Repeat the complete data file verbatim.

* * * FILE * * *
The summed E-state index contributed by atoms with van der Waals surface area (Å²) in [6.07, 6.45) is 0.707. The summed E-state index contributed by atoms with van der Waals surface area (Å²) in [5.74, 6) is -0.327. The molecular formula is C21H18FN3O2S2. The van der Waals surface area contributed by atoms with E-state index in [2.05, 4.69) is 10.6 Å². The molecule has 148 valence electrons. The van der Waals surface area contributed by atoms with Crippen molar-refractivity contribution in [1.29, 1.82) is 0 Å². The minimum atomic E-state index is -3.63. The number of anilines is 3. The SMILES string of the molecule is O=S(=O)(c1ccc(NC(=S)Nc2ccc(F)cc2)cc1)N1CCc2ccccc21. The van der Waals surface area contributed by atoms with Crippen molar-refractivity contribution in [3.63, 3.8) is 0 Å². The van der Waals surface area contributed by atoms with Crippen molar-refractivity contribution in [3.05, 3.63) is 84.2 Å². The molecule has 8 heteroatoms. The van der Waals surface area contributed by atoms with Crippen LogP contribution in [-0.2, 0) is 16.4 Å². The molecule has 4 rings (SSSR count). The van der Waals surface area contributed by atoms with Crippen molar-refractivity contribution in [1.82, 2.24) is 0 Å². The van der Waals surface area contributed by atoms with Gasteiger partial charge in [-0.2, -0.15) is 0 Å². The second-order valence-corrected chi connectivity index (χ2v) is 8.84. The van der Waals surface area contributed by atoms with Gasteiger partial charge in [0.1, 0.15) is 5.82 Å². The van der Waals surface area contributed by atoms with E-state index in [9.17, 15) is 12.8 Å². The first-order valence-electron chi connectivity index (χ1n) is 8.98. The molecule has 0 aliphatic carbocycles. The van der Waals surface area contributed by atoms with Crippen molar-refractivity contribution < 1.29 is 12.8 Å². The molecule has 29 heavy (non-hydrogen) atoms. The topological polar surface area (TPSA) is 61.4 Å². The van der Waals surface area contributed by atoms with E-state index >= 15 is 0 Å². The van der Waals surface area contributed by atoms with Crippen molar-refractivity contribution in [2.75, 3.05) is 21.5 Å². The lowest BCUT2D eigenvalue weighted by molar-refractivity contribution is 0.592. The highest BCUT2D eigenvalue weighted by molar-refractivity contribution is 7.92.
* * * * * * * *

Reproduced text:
The summed E-state index contributed by atoms with van der Waals surface area (Å²) in [6.07, 6.45) is 0.707. The summed E-state index contributed by atoms with van der Waals surface area (Å²) in [5.74, 6) is -0.327. The molecular formula is C21H18FN3O2S2. The van der Waals surface area contributed by atoms with E-state index in [2.05, 4.69) is 10.6 Å². The molecule has 148 valence electrons. The van der Waals surface area contributed by atoms with Crippen molar-refractivity contribution in [1.29, 1.82) is 0 Å². The minimum atomic E-state index is -3.63. The number of anilines is 3. The SMILES string of the molecule is O=S(=O)(c1ccc(NC(=S)Nc2ccc(F)cc2)cc1)N1CCc2ccccc21. The van der Waals surface area contributed by atoms with Crippen molar-refractivity contribution in [3.63, 3.8) is 0 Å². The van der Waals surface area contributed by atoms with Crippen molar-refractivity contribution in [3.05, 3.63) is 84.2 Å². The molecule has 8 heteroatoms. The van der Waals surface area contributed by atoms with Crippen LogP contribution in [-0.2, 0) is 16.4 Å². The molecule has 4 rings (SSSR count). The van der Waals surface area contributed by atoms with Crippen molar-refractivity contribution in [1.82, 2.24) is 0 Å². The van der Waals surface area contributed by atoms with Gasteiger partial charge in [-0.2, -0.15) is 0 Å². The second-order valence-corrected chi connectivity index (χ2v) is 8.84. The van der Waals surface area contributed by atoms with Gasteiger partial charge in [0.1, 0.15) is 5.82 Å². The van der Waals surface area contributed by atoms with E-state index in [9.17, 15) is 12.8 Å². The first-order valence-electron chi connectivity index (χ1n) is 8.98. The molecule has 0 aliphatic carbocycles. The van der Waals surface area contributed by atoms with Crippen molar-refractivity contribution < 1.29 is 12.8 Å². The molecule has 29 heavy (non-hydrogen) atoms. The topological polar surface area (TPSA) is 61.4 Å². The van der Waals surface area contributed by atoms with E-state index >= 15 is 0 Å². The van der Waals surface area contributed by atoms with Crippen molar-refractivity contribution in [2.75, 3.05) is 21.5 Å². The lowest BCUT2D eigenvalue weighted by molar-refractivity contribution is 0.592. The highest BCUT2D eigenvalue weighted by molar-refractivity contribution is 7.92.